From Page to Play: The Evolution of The Shabbos List

Ever since my sons decided to follow a different religious path than they’d been raised, I’ve wanted to tell the story. As a non-fiction writer, I’ve shared my journey a little in blog posts. I had ideas about a book or perhaps an anthology that would include stories by others facing similar challenges and never pursued them. Then one day about two years ago, an image came into mind that stayed with me, almost goading me into tackling the subject through dialogue and drama.

I wrote a sentence on a sticky note, and started exploring play writing classes. A writer friend introduced me to Charles Maryan  affectionately called Chuck, a director and college professor who’s offered a playwriting and directors workshop in Manhattan for more than 30 years.   An email led to a coffee date- the first of many in the writing process- and he accepted me into his workshop that meets every two weeks, on Monday nights, from September to June. I began in 2012.

For the first few months, I wrote nothing.

I sat, intimidated by the other participants, some both published and produced playwrights, some beginners like me. Professional actors would volunteer to read the scripts. In true workshop procedure, we offered positive feedback and a few suggestions. I was mesmerized by the entire thing. I remember asking Chuck, “you mean there are hundreds and hundreds of actors willing to volunteer to read?”

His answer startled me. “No, Lisa, there are thousands and thousands.” Acting’s a competitive business; actors never know when something may take off and give them employment.

I had more coffee dates with Chuck at Malecon, and we talked. He suggested I start with a couple pages. Timidly, I gave him 10 pages. Then 15, then 20. And so on. m3

I signed up for a reading slot for the end of April, 2013, giving myself plenty of time to either produce something or pull out and give the slot to someone else. I had about 45 pages by April, which translates into about 55 minutes of stage time. I loved hearing my words  be read and interpreted.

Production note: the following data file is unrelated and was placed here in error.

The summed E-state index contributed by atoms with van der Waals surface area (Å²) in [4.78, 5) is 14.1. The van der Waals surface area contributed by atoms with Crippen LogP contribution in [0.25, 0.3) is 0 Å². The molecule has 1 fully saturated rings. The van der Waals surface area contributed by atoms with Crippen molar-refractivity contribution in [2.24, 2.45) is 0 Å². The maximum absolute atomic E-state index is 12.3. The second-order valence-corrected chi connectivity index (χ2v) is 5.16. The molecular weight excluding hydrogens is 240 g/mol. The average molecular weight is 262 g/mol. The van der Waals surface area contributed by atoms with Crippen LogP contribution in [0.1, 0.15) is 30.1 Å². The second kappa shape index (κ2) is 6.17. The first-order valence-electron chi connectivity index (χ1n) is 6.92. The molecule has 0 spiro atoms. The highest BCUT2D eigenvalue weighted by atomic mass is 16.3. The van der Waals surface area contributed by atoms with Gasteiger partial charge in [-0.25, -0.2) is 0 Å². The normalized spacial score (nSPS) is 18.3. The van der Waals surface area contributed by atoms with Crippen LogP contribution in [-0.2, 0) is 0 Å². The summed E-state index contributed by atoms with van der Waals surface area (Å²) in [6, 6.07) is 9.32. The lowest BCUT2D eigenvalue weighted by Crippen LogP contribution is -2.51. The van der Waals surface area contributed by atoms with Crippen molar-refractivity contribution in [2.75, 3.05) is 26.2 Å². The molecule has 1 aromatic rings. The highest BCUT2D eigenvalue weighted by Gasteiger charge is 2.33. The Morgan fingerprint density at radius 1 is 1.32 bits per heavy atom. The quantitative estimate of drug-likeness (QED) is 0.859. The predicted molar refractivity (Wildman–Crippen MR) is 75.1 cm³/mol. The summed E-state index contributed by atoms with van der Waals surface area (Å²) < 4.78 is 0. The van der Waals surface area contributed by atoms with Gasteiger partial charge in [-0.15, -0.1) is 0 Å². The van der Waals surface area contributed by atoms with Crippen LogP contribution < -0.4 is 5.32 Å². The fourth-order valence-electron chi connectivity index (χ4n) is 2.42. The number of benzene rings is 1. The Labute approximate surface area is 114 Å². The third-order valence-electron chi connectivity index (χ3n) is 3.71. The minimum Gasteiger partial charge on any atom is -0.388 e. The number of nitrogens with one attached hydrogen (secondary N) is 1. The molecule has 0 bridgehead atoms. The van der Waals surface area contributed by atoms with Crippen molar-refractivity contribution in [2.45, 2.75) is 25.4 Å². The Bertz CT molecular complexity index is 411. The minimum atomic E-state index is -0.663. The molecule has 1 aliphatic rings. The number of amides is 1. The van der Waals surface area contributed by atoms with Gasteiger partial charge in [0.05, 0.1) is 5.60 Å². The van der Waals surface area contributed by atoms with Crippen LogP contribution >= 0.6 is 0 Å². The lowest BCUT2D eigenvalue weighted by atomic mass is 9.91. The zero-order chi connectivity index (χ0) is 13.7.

And I felt I was done.

I had said what I wanted; I didn’t have any ideas on how to expand it. Chuck insisted I dig deeper into the story, give the characters more to say and  do; as he says, all theater is “life and death.” I needed to mine the life and death a lot more.

We had a lot more coffee over the summer and I bravely signed up for the first session in September, 2013.   I absorbed the criticisms. “Look for consensus,” Chuck advised. “Go with the humor,” he said.

My play had its third reading in early January, 2014. And this time, there were fewer tweaks and I really felt I was done.

“Write another play,” urged Chuck. I didn’t have any more ideas. This was my story.

“Something will turn up,” he said. In the meantime, he suggested I start submitting it to various theaters and drama festivals around the country that might be interested in the subject matter.

My play met the requirements for the Thespis Theater Festival.  It’s under 90 minutes and I’m from New Jersey. (the playwright had to be from either NY or NJ). Within three weeks of sending my play via email, I received an email telling me I’d been accepted. The theater supplies the space and some marketing and handles ticket sales. They run the festival as a competition too.

Over dinner, Chuck  outlined what I’d need to do to produce the play. A cast of 5, a crew of 5 or 6, set, props, costumes, rehearsal space. I had no idea what goes into a production. I debated whether I should do it. Judd Silverman, a playwright and director and workshop participant agreed to direct.

Suddenly, the solitude of writing turned into the collaboration of producing. We held auditions, inviting actors we were familiar with to read. Instead of coffee with Chuck, I’m having light suppers in diners with Judd and members of the production team. The set, props, and costumes are coming to life. I’ve attended a couple rehearsals and am fascinated watching the actors inhabit the characters and listening to Judd direct them. I’m still revising too; words on the page don’t automatically work as words on stage.